Brief comments on items in the news...
-- Ah, yes: The October surprise that -- in the run-up to November 2 -- would turn the elections left. Would it be the certifiable death of Osama bin Laden? How about negotiations with the Taliban? What about an Israeli-Palestinian agreement -- on something? None of the above. Nancy Pelosi has promised a vote in the post-election lame-duck session on a $250 bonus for all 58 million recipients of Social Security.
-- During the summer the people at Wikileaks released 77,000 classified documents relating to the war in Afghanistan -- compromising the lives of Americans and their allies. Now they are about to post 400,000 stolen classified documents relating to the war in Iraq -- compromising the lives of Americans and their allies there. The Wikileakers are malign, possibly mad, and certainly out of control. What they are doing is unconscionable.
-- Former Secretary of State Henry Kissinger, commenting in September on Vietnam, said America wanted compromise. Hanoi wanted victory. And America lost. So what are the prospects for America in its war of the hour when -- according to Bob Woodward's new "Obama's Wars" -- President Obama's mantra in discussions a year ago regarding what to do in Afghanistan was, I want an exit strategy?
-- How conservative -- how adamantly anti-leftist and anti-Democrat -- are members of the Veterans of Foreign Wars? This much. No sooner did the VFW's political arm endorse Democratic incumbents -- including Nancy Pelosi and Harry Reid -- than VFW Commander-in-Chief Richard Eubank fired all the committee's directors and moved to shut the committee down. Masses of outraged veterans, it seems, viewed the committee's endorsements as beyond nonsense.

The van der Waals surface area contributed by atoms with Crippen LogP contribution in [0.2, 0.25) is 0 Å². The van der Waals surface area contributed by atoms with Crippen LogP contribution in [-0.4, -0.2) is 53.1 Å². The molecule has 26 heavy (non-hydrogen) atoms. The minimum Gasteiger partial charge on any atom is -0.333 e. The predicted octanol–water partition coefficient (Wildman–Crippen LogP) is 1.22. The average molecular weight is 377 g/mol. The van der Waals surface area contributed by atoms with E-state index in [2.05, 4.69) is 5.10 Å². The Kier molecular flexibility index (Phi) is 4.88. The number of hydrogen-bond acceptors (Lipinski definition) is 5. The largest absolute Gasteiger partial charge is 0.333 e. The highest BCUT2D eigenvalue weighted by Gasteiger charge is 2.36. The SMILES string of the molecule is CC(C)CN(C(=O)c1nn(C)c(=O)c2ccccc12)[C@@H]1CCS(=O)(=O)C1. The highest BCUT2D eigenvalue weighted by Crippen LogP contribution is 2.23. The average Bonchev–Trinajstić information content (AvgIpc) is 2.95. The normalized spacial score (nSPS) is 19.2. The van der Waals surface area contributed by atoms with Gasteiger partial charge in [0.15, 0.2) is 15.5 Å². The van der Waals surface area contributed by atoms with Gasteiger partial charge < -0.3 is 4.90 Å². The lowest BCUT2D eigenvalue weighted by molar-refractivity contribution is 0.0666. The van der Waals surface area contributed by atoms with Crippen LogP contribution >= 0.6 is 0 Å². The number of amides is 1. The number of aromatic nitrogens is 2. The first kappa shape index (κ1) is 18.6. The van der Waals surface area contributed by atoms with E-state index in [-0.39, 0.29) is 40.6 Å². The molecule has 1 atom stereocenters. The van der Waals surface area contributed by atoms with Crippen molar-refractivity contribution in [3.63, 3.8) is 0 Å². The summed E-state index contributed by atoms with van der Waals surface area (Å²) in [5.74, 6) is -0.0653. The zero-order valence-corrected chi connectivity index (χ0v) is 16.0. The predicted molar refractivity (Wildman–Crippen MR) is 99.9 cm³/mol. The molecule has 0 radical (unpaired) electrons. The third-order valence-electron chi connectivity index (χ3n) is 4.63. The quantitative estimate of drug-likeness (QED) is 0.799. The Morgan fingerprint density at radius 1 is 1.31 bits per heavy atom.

-- Michelle Rhee, the stellar superintendent of D.C.'s schools, has resigned. Her political patron, Mayor Adrian Fenty, lost his re-election bid to an opponent who said Ms. Rhee was too tough on the city's unionized teachers, demanding they meet standards too high. Or something. Expect to hear more from Michelle Rhee -- perhaps as a public instruction overseer in an administration where the pols take seriously their mandate to give children a solid academic foundation.-- Remember when Barack Obama's wife Michelle condemned the U.S. as "just downright mean"? It seems Obama has a half-aunt from Kenya, Zeituni Onyango, who nourishes a similarly high level of arrogant entitlement and a similarly low level of appreciation. In the U.S. illegally since 2000 living on public assistance in public housing and having defied two deportation orders, Aunt Zeituni now has been granted political asylum because of Kenyan violence. Her ungrateful reaction to her demonstrably unmean treatment, during a Boston TV interview: "If I come as an immigrant, you have the obligation to make me a citizen."
-- Speaking of entitlement, here are two stunning stats: (1) 45 percent of American households pay no federal income tax -- up from 39 percent just five years ago. At the same time (2) 44 percent of all Americans live in a household boasting at least one person receiving some sort of federal cash benefit (or entitlement) -- the highest such percentage in the nation's history. We're fast on the path to becoming Entitlement Nation.
-- So Obama and his Democrats want to let the Bush tax cuts expire and to impose new taxes on ever-fewer taxpayers. Why? Planned federal spending of $45 trillion over the next decade -- an increase of 83 percent. That spending will add $13 trillion to the national debt, raising the total to $23 trillion by 2020 -- up from $7.5 trillion in 2008 (remember W's excessive spending?). Thus the leftist view that higher federal taxes are needed because Americans can't afford to keep so much of their own money.
-- With the continuing failure of efforts to overturn the Second Amendment to the U.S. constitution, state after state has changed its laws allowing individuals to carry concealed guns outside their houses for personal protection. Now only Wisconsin and Illinois make it illegal to carry a concealed pistol (in 1987, precisely 24 states prohibited concealed carry). And 37 states make it comparatively easy to obtain a concealed carry permit -- a major shift from just 10 states in 1987. These numbers suggest (1) personal safety -- or at least the sense of it -- is up, and (2) the marriage of Americans and guns is in for the long haul.